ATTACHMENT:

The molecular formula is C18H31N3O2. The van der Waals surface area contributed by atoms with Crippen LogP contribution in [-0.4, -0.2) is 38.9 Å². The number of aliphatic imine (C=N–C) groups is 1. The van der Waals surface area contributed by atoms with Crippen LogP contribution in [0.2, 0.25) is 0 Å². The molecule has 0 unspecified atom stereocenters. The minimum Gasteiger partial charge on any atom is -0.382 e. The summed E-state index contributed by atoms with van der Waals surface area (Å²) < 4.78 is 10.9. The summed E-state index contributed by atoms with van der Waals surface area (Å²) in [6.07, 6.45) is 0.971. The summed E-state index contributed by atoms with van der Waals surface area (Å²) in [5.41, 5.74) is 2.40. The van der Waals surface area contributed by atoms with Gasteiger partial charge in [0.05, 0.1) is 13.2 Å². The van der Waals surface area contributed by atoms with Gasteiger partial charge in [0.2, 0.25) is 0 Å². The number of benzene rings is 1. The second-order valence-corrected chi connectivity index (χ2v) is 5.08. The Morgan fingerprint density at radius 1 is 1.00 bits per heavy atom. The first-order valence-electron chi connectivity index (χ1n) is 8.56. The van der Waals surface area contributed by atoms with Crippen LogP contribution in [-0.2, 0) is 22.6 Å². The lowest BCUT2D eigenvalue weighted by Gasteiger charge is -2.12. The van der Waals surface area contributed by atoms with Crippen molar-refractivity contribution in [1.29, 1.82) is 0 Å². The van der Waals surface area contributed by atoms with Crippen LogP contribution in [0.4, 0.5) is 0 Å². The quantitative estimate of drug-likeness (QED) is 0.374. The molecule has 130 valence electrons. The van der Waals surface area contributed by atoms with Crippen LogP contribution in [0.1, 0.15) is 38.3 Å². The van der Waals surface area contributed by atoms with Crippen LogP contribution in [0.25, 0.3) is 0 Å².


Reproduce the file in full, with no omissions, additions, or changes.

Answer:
The molecular formula is C18H31N3O2. The van der Waals surface area contributed by atoms with Crippen LogP contribution in [-0.4, -0.2) is 38.9 Å². The number of aliphatic imine (C=N–C) groups is 1. The van der Waals surface area contributed by atoms with Crippen LogP contribution in [0.2, 0.25) is 0 Å². The molecule has 0 unspecified atom stereocenters. The minimum Gasteiger partial charge on any atom is -0.382 e. The summed E-state index contributed by atoms with van der Waals surface area (Å²) < 4.78 is 10.9. The summed E-state index contributed by atoms with van der Waals surface area (Å²) in [6.07, 6.45) is 0.971. The summed E-state index contributed by atoms with van der Waals surface area (Å²) in [5.41, 5.74) is 2.40. The van der Waals surface area contributed by atoms with Gasteiger partial charge in [0.05, 0.1) is 13.2 Å². The van der Waals surface area contributed by atoms with Gasteiger partial charge in [0.2, 0.25) is 0 Å². The number of benzene rings is 1. The second-order valence-corrected chi connectivity index (χ2v) is 5.08. The Morgan fingerprint density at radius 1 is 1.00 bits per heavy atom. The first-order valence-electron chi connectivity index (χ1n) is 8.56. The van der Waals surface area contributed by atoms with Crippen LogP contribution in [-0.2, 0) is 22.6 Å². The lowest BCUT2D eigenvalue weighted by Gasteiger charge is -2.12. The van der Waals surface area contributed by atoms with Crippen molar-refractivity contribution in [1.29, 1.82) is 0 Å². The van der Waals surface area contributed by atoms with Crippen LogP contribution in [0.4, 0.5) is 0 Å². The quantitative estimate of drug-likeness (QED) is 0.374. The molecule has 130 valence electrons. The van der Waals surface area contributed by atoms with Crippen LogP contribution in [0.1, 0.15) is 38.3 Å². The van der Waals surface area contributed by atoms with Crippen LogP contribution in [0.25, 0.3) is 0 Å².